So you’re saying I should have had the vampire slayers be really unsuccessful ones due to a faulty m.o., have a matrix terminal implemented for nobody to use etc.?
            It’s not as if I didn’t know my players wouldn’t ever have bothered with the more subtle approaches to problems. This, specifically (as long as I did) was a huge waste of time to even implement in the first place. It didn’t even bother them when they had seriously injured multiple civilians whom they mistook for vampires. In the beginning, I found it hilarious, but the longer it took, I realized they wouldn’t learn from experience.

            And if your players are of the kind that can’t take the kind of failure you describe (suffering consequences due to being a massive threat to their environment and fellow people around them), there’s a major problem, especially if the general approach to character “failure/screwup” is rolling up a new one because the old one is “unusable” now that he lost all friends due to being a major nuisance to them (where nuisance may mean “getting several of them killed, tortured for information about them etc. and not caring about it in the least”)

            1. Hector says:

              Well, in Shadowrun
              (A) You are right; there’s nothing in the rules whatsoever that implies that Vampires are harmed by UV rays. It’s defined as an Moderate Allergy (creature rules). Some in-character dialogue describes vampires as withering under sunlight, but it’s more of a severe sunburn and a definite annoyance rather than a dramatic death scene. And the designers would abolutely say if it’s UV instead of sunlight; they had no problem mixing the magic and mundane.
              (B) In Shadowrun, lunatics trying and failing to hunt vampires are nothing new, but they’re going to attract a lot of attention they don’t want. And in Shadowrun, there’s Always a Bigger Fish.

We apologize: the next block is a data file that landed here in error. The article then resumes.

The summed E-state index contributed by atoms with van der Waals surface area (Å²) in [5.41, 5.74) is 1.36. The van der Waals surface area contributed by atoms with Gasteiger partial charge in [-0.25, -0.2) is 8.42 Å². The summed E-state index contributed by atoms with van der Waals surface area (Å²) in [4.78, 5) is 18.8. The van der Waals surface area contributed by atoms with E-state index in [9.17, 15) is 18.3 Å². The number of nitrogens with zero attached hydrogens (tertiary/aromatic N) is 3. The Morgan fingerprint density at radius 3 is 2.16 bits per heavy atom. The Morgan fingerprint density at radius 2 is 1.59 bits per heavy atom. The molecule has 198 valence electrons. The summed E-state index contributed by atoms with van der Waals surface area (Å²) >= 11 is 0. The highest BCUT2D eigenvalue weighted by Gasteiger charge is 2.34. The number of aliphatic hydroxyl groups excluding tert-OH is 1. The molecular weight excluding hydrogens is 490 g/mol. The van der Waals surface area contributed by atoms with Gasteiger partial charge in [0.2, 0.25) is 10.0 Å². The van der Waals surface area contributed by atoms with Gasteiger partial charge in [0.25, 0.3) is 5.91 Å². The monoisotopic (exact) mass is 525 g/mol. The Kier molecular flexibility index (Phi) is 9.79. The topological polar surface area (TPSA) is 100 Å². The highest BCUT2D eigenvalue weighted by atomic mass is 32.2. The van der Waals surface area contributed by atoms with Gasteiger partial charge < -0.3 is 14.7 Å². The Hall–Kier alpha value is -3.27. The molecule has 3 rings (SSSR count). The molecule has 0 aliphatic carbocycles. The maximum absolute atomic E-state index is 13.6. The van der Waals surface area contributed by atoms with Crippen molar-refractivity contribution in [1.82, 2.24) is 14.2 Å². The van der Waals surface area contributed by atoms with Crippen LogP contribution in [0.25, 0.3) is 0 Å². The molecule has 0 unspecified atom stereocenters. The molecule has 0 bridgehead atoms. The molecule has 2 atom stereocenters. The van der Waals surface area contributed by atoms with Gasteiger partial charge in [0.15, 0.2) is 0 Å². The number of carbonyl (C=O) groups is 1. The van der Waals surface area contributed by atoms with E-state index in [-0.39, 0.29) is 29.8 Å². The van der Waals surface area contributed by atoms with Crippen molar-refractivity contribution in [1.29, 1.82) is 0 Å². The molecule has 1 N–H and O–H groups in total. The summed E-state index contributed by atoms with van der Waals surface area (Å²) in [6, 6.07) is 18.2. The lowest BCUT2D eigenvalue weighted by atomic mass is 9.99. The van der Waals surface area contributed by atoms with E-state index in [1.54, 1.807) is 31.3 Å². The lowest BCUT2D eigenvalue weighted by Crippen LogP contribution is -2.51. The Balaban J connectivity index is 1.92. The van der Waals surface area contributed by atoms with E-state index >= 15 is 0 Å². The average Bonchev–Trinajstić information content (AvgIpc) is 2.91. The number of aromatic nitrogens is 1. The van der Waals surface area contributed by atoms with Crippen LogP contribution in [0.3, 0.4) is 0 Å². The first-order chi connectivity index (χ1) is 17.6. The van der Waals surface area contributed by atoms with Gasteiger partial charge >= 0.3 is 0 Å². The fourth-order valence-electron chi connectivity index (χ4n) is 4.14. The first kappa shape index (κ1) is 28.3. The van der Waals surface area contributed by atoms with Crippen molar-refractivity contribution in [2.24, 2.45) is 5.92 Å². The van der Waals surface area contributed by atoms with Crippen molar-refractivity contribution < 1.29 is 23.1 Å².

2. Agammamon says:

              So you’re saying I should have had the vampire slayers be really unsuccessful ones due to a faulty m.o., have a matrix terminal implemented for nobody to use etc.?

              Yeah. WoD is pretty brutal about this with the Hunter line – you don’t know jack about the supernatural and your ignorance *will* get you killed. Its part of the gameplay. Similar to how the CoC campaigns pretty much end up with everyone dead, insane, or worse. Its part of the world.

              You can explain to them that there are rules to how the Shadowrun world works – and that those rules may not be the same as the rules in other media. UV light hurting Vampires is a relatively new development in vampire media – mostly starting around the time Blade came out. Depending on how old your crew is . . . And you can explain to them that Shadowrun is a world with literal magic. Not everything, indeed most things, will have a ‘scientific’ explanation. And that goes double for the social dynamic that allows people to live and run in the shadows – they exist because they serve a socially useful purpose. Create too much mayhem and they cost more than they’re worth. If that’s the way they still want to play – make them Corpsec/military the next time around. Those guys are more restricted but they’re also allowed, even expected, to go loud. Start an all-out inter corp war.

              As for adding in sidepaths that can only be done by hackers – that at least makes them think about what the setting is about and maybe they’ll at least try to hook up with an NPC hacker.

              Otherwise, gently suggest that maybe Shadowrun isn’t the game for that group.

              DMing can be a delicate balance between keeping players happy by giving them what they want in the short term and long-term appreciation. Still, some people are just in it for the loot – Munchkin might be more fun for them.

              1. Scampi says:

                Well, the problem kind of handled itself as I have barely seen anyone from that group for years since moving out of town.
                But don’t think I hadn’t tried to explain them the things you suggested.
                It was, I think, the moment when I realized they would never stop working problems out of character (and thus be a horrible fit for me as their perma GM), as if it couldn’t be they had an idea and the idea didn’t work. Everything had to go their way or nothing would progress.
                My big trouble was that I lived in a small town with very few role players and couldn’t afford being more picky about who entered my games.
                As I said before: I could barely keep these guys from just appearing with unannounced guests to the table and deciding they had to be a part of the group now.